Multi-geography private equity investing

I’ve talked in a previous blog about the sustained popularity of vertical application software businesses, and, in a similar vein, we are now seeing private equity investors target businesses that have proven themselves across different geographical markets. We predict that this trend will become more entrenched in 2024. Not only does successful international expansion point to a strong business value proposition and well-defined go-to-market strategy but in an increasingly international private equity sector, investors are keen to get a foothold in new markets to drive expansion and diversify their portfolios. An injection of funds into businesses with an international footprint is also likely to mean even greater demand for top-tier cybersecurity solutions (CISO) and data protection (DPO) hires, to minimise the risk of transferring data internationally, and aid compliance with varying data and security regulations.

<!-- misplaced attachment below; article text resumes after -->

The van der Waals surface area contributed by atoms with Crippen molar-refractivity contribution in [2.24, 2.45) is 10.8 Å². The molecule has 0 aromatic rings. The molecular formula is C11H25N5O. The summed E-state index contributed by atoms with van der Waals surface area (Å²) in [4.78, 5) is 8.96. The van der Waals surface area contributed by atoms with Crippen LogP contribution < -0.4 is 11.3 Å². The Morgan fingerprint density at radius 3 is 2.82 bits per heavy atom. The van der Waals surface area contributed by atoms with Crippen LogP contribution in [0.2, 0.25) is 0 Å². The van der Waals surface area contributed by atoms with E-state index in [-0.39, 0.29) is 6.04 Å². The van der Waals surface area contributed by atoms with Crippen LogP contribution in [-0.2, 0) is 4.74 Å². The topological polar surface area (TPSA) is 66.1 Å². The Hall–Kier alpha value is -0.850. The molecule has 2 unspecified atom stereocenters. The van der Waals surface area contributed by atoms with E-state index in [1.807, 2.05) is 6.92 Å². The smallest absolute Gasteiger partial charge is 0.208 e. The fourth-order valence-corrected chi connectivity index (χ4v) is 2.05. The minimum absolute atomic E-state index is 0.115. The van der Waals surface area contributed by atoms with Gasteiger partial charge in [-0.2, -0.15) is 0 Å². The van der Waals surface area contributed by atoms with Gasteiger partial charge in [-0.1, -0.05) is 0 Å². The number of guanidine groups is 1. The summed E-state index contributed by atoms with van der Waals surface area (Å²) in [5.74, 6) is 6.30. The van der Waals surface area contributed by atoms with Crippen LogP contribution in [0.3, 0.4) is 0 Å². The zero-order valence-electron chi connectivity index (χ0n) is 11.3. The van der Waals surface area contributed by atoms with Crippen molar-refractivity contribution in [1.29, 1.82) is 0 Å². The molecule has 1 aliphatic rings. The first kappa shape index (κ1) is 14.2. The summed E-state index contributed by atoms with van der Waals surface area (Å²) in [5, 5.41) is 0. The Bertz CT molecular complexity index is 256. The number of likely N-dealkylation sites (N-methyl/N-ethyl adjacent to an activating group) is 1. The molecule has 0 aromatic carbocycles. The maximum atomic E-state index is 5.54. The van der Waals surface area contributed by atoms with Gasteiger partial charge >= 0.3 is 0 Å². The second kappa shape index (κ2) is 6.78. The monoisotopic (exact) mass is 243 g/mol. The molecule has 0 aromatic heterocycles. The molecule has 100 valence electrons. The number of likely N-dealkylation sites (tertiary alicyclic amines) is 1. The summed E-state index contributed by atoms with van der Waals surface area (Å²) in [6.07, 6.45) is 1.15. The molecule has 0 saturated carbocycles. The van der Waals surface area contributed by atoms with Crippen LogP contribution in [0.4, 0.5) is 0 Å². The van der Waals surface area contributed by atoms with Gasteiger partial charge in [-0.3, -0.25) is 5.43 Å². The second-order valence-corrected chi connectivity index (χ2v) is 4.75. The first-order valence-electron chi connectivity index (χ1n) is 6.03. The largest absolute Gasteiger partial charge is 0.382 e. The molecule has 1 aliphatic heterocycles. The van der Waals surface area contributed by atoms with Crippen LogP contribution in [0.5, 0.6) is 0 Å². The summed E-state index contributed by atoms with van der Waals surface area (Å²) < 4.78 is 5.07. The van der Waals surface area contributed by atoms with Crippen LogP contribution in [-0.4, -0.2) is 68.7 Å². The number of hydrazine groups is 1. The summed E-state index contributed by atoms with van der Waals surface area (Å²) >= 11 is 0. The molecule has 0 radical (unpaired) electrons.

Tech remains the primary growth sector, with established business models evolving and new ones emerging, in a bid to solve big problems. But as the economy continues to stall and uncertainty reigns, leadership is the key differentiator to ensure effective decision-making and risk management, while keeping employees motivated to innovate and drive growth continually. Great leadership should be dynamic, and investors must ensure that as the situational narrative evolves so does the composition and balance of the leadership team, to provide maximum resilience and continued alignment to the central goal - value creation.